Table 3. Accession numbers for Rhazya stricta sequences submitted to GenBank.

3. Results

3.1. Success of DNA Isolation and Amplification

Although the extraction of DNA was challenging from some samples, DNA was successfully extracted using the modifications described in the Methods. All six of the chloroplast barcode loci were successfully amplified after optimizing the thermocycling conditions. The properties of these six loci are given in “Table 4”.

3.2. BLAST Analysis and Multiple Alignments

The BLAST analysis of the six barcode chloroplast loci (matK, rbcL, rpoB, rpoC1, atpF-atpH, and psbK-psbI) showed 100% identities and query covers with the R. stricta sequence (GenBank no. KJ485849). In addition, the sequences from the loci of R. stricta, viz., matK, rbcL, rpoB, and rpoC1, showed maximum (95%, 98%, 97%, and 98%, respectively) similarities with the other taxa examined (of the Apocynaceae family). However, atpF-atpH and psbK-psbI sequences showed ≤90.6% and ≤87.5% similarities, respectively, to the other taxa sequences (given in Table 5). They were found to be distinct for R. stricta.

There were no variations in the intraspecific alignments of sequencing products for the six loci (from fifty R. stricta samples). The mean intraspecific distances (calculated by MEGA 6) were zero, verifying that all of the fifty R. stricta samples belong to the same species with no genotypic variation.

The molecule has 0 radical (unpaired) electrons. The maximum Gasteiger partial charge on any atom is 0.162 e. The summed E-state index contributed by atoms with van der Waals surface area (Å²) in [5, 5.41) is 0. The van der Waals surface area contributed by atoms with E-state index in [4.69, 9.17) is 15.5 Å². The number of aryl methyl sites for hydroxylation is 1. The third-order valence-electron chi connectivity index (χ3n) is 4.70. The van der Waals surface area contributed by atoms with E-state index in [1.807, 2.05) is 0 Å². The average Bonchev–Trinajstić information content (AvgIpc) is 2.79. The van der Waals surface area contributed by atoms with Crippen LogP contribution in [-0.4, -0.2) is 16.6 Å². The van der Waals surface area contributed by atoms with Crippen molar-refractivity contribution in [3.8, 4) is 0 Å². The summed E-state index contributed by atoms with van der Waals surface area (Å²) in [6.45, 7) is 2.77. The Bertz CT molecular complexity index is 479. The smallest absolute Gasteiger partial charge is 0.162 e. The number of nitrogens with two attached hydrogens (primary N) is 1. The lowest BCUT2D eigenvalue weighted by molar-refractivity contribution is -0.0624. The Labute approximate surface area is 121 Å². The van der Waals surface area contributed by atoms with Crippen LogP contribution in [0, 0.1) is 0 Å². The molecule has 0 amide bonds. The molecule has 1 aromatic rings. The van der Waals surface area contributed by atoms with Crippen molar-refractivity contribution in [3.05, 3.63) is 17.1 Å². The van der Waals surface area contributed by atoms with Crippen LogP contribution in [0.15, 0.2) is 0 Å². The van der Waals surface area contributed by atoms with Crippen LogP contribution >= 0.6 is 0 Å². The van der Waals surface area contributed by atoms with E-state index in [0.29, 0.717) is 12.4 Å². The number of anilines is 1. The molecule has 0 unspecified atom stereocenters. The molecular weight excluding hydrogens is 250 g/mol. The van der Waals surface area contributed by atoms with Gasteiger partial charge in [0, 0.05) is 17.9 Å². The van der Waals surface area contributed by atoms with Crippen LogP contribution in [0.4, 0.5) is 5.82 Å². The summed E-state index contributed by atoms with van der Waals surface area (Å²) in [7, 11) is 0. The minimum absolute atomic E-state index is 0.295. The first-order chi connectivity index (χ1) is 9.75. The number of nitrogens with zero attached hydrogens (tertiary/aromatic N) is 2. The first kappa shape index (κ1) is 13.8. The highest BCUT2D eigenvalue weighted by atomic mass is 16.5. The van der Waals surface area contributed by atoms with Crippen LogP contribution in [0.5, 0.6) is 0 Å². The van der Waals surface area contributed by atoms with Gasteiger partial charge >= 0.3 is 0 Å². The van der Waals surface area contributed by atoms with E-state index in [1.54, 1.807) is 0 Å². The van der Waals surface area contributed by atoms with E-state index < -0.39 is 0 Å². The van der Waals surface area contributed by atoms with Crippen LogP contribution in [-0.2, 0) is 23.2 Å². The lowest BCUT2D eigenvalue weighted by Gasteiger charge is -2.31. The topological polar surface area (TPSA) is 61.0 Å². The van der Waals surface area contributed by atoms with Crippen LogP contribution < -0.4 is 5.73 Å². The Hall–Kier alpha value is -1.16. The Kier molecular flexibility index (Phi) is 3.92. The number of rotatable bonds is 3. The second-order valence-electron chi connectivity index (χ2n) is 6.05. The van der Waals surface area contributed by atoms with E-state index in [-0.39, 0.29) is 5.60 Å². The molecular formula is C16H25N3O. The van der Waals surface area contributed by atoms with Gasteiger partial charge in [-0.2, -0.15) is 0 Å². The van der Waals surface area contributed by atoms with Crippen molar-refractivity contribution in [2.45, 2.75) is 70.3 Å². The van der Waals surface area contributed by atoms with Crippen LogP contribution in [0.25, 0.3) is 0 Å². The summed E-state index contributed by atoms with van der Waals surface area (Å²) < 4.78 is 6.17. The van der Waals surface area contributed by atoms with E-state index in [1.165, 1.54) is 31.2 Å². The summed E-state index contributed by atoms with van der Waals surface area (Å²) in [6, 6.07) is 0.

The interspecific divergences (investigated after carrying out a multiple

Table 4. Properties of six candidate DNA barcoding loci in R. stricta sequences.

Table 5. Results of BLAST analysis for R. stricta psbK-psbI sample sequences, showing level of similarity with other neighboring species from the Apocynaceae family.

alignment between R. stricta and the seven species from Apocynaceae) for matK, rbcL, rpoB, and rpoC1 regions were low due to the high percentages of identical sites (Table 4). Nevertheless, interspecific divergences were high for atpF-atpH and psbK-psbI loci due to variations in R. stricta sample sequences (Table 4). The identical sites percentages (calculated using Geneious Pro 9.1) for these two loci were much lower than for the coding loci (Table 4). “Figure 1” highlights the variable informative sites in the psbK-psbI locus from R. stricta sample sequences. The mean interspecific distance was highest for psbK-psbI (7.80%) compared with those of the other loci.